Year in Review 2018: Jim Rodford, Isla Austin and Ye Olde Fighting Cocks
PUBLISHED: 15:01 28 December 2018 | UPDATED: 15:01 28 December 2018
Danny Loo Photography 2018
Where else to start a year in review but with the Herts Advertiser’s first front page of 2018.
Isla Austin, from Leverstock Green, was diagnosed with neuroblastoma, a rare form of cancer, in 2016 and in January this year we ran a story about her family’s efforts to raise £155,000 to take her for treatment in New York.
Thankfully, due to some very generous people across the world, Isla made it to New York.
Hers was one of a number of stories we have reported multiple times on and one of the more frequent regulars in this year’s editions made its first big appearance on January 11.
If the Herts Advertiser was Cheers, this company would be Norm: an appearance sparks an outcry and a hubbub.
But whereas Norm brings joy to the patrons of that Bostonian bar, the company we are referring to here rarely brings anything but tribulation to our customers.
We are, of course, referring to Govia Thameslink Railway, which was criticised in a National Audit report we wrote about in January.
The report found a lack of drivers was to blame for poor performance on Govia services, as was the company’s and Network Rail’s poor understanding the frailty of the rail infrastructure.
Also at the start of 2018, an old evil came back under the public spotlight when police announced they were looking at new leads in the unsolved murder case of Anne Noblett.
Seventeen-year-old Anne was strangled to death in 1958, but nobody was ever charged.
Following an appeal to mark the anniversary of her untimely demise, several people came forward.
Another, more recent death was reported on in January as well: St Albans’ beloved Jim Rodford, most widely-known as the bassist with The Zombies and The Kinks, died on January 20.
It was only recently that he had received an honorary doctorate from the University of Hertfordshire and the outpouring of emotion from the city was as widespread as it was heartfelt.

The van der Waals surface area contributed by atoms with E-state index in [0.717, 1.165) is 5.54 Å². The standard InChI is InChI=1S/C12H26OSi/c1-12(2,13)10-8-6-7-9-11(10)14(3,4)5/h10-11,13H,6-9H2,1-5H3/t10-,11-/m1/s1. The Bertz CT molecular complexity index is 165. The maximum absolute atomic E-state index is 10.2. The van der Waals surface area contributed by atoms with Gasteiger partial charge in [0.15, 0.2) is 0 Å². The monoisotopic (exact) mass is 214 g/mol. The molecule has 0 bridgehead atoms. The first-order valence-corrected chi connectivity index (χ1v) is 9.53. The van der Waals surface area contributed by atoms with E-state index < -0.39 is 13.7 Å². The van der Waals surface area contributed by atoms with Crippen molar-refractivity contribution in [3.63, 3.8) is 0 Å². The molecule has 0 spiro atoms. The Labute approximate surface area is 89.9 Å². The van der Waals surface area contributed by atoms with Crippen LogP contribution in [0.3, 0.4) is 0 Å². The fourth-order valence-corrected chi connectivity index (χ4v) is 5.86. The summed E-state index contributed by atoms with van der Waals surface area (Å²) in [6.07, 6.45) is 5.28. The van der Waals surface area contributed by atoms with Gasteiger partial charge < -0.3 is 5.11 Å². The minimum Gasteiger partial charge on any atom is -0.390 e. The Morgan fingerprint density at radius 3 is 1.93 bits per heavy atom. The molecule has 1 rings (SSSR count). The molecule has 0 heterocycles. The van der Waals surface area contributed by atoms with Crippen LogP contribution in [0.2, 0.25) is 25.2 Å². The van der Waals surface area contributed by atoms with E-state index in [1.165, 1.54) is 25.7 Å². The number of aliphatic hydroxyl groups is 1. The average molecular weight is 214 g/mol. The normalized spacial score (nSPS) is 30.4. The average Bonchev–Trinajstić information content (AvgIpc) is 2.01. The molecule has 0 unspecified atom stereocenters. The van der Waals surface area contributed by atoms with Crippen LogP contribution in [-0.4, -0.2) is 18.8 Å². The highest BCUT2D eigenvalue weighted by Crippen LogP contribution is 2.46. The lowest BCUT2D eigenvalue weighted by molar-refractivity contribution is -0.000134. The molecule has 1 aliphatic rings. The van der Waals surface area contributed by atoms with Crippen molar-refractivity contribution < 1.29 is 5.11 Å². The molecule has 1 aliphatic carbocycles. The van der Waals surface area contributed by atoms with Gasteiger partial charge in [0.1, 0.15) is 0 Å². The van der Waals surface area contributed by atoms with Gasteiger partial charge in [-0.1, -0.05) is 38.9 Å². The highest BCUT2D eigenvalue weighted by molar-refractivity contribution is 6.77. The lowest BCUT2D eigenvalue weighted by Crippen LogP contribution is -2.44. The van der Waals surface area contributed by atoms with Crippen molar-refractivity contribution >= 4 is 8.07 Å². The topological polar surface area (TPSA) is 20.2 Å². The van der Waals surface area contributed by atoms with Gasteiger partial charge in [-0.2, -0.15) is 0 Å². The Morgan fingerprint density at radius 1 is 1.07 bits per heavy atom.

Also this month, the consultation opened for the new Local Plan, including proposals to build 15,000 new homes and 14 new schools.
Under the plans published in January, eight Green Belt sites would be used for housing, including north west Harpenden, north east Harpenden, north of St Albans, east St Albans, land at London Colney, land at Chiswell Green, east Hemel Hempstead (south) and east Hemel Hempstead (north).
Then in February, the first exhibitions for the Museum + Gallery, which opened later this year, were revealed.
These included a timeline detailing the history of St Albans called The City That Went Up The Hill and a display of important objects suggested by local people called St Albans on Demand.
Another new development we covered was the proposals for Ye Olde Fighting Cocks, which landlord Christo Tofalli wants to renovate while maintaining its historic facade and not jeopardising the amenities of surrounding residents.
New dining pavilions, proper disabled facilities and a home brewery are all a far cry from the inn Oliver Cromwell stayed at all those centuries ago.
On February 22, the now-retired Ch Insp Shane O’Neill vowed to tackle the wave of burglaries sweeping the district.
He also reassured residents St Albans remained one of the safest places to live in the county.
Both his successors in the role, the short-lived Stuart Cheek and incumbent Lynda Coates, have continued to try and bring down the number of burglaries.
Meanwhile, excavations around St Albans cathedral were underway, unearthing tombs of the church’s benefactors and more recent burials from when the site was a parish graveyard.
2018 marked a hundred years since women received the right to vote through the sacrifices of suffragettes and suffragists.
The Herts Ad marked this momentous occasion by interviewing several prominent women in the district.
Our own Franki Berry wrote a shocking column on what it’s like to be a female reporter, including men of the Neanderthal variety who call in and assume she must be a receptionist and not a senior reporter at this paper.
Though the anger we feel towards them is nothing compared to the anger expressed by Harpenden commuters at a meeting between them and Govia Thameslink Railway in March.
They were well-represented by Emily Ketchin, who pointed out the shortcomings in the May timetable change, then upcoming.
She eked out an admission from Govia that the consultations that had been run had not wholly included the timetable changes, as the company only knew about the changes after the consultations had started.
The concerns would be justified in May, when trains became less frequent than changes in Brexit secretaries.
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